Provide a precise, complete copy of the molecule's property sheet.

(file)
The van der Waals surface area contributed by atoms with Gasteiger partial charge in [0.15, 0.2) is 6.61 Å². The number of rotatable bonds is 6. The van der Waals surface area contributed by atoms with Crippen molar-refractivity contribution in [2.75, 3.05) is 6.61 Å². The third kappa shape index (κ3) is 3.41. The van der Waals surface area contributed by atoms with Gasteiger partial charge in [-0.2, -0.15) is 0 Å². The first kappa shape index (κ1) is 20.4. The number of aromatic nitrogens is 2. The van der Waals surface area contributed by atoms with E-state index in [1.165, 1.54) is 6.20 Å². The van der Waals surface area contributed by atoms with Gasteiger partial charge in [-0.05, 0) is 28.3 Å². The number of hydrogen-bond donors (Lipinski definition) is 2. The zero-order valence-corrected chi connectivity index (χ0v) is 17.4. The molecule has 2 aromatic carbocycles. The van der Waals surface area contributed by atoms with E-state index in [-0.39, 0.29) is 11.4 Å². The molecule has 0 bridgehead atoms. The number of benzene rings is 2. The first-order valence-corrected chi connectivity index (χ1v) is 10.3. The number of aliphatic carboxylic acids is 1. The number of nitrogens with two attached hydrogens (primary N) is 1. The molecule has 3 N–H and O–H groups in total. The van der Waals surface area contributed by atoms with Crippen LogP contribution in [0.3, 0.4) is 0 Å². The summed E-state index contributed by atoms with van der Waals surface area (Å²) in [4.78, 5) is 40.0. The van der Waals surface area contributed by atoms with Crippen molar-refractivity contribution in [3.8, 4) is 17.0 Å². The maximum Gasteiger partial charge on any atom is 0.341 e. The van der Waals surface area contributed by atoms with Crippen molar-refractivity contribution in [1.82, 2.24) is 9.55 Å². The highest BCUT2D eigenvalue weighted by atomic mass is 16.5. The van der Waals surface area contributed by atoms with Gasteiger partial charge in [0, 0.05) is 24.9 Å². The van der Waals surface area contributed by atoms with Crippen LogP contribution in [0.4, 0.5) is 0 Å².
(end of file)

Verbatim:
The van der Waals surface area contributed by atoms with Gasteiger partial charge in [0.15, 0.2) is 6.61 Å². The number of rotatable bonds is 6. The van der Waals surface area contributed by atoms with Crippen molar-refractivity contribution in [2.75, 3.05) is 6.61 Å². The third kappa shape index (κ3) is 3.41. The van der Waals surface area contributed by atoms with Gasteiger partial charge in [-0.2, -0.15) is 0 Å². The first kappa shape index (κ1) is 20.4. The number of aromatic nitrogens is 2. The van der Waals surface area contributed by atoms with E-state index in [1.165, 1.54) is 6.20 Å². The van der Waals surface area contributed by atoms with Gasteiger partial charge in [-0.05, 0) is 28.3 Å². The number of hydrogen-bond donors (Lipinski definition) is 2. The zero-order valence-corrected chi connectivity index (χ0v) is 17.4. The molecule has 2 aromatic carbocycles. The van der Waals surface area contributed by atoms with E-state index in [-0.39, 0.29) is 11.4 Å². The molecule has 0 bridgehead atoms. The number of benzene rings is 2. The first-order valence-corrected chi connectivity index (χ1v) is 10.3. The number of aliphatic carboxylic acids is 1. The number of nitrogens with two attached hydrogens (primary N) is 1. The molecule has 3 N–H and O–H groups in total. The van der Waals surface area contributed by atoms with Crippen LogP contribution in [0.3, 0.4) is 0 Å². The summed E-state index contributed by atoms with van der Waals surface area (Å²) in [4.78, 5) is 40.0. The van der Waals surface area contributed by atoms with Crippen molar-refractivity contribution in [3.8, 4) is 17.0 Å². The maximum Gasteiger partial charge on any atom is 0.341 e. The van der Waals surface area contributed by atoms with Crippen molar-refractivity contribution in [1.82, 2.24) is 9.55 Å². The highest BCUT2D eigenvalue weighted by atomic mass is 16.5. The van der Waals surface area contributed by atoms with Gasteiger partial charge in [0, 0.05) is 24.9 Å². The van der Waals surface area contributed by atoms with Crippen LogP contribution in [0.4, 0.5) is 0 Å².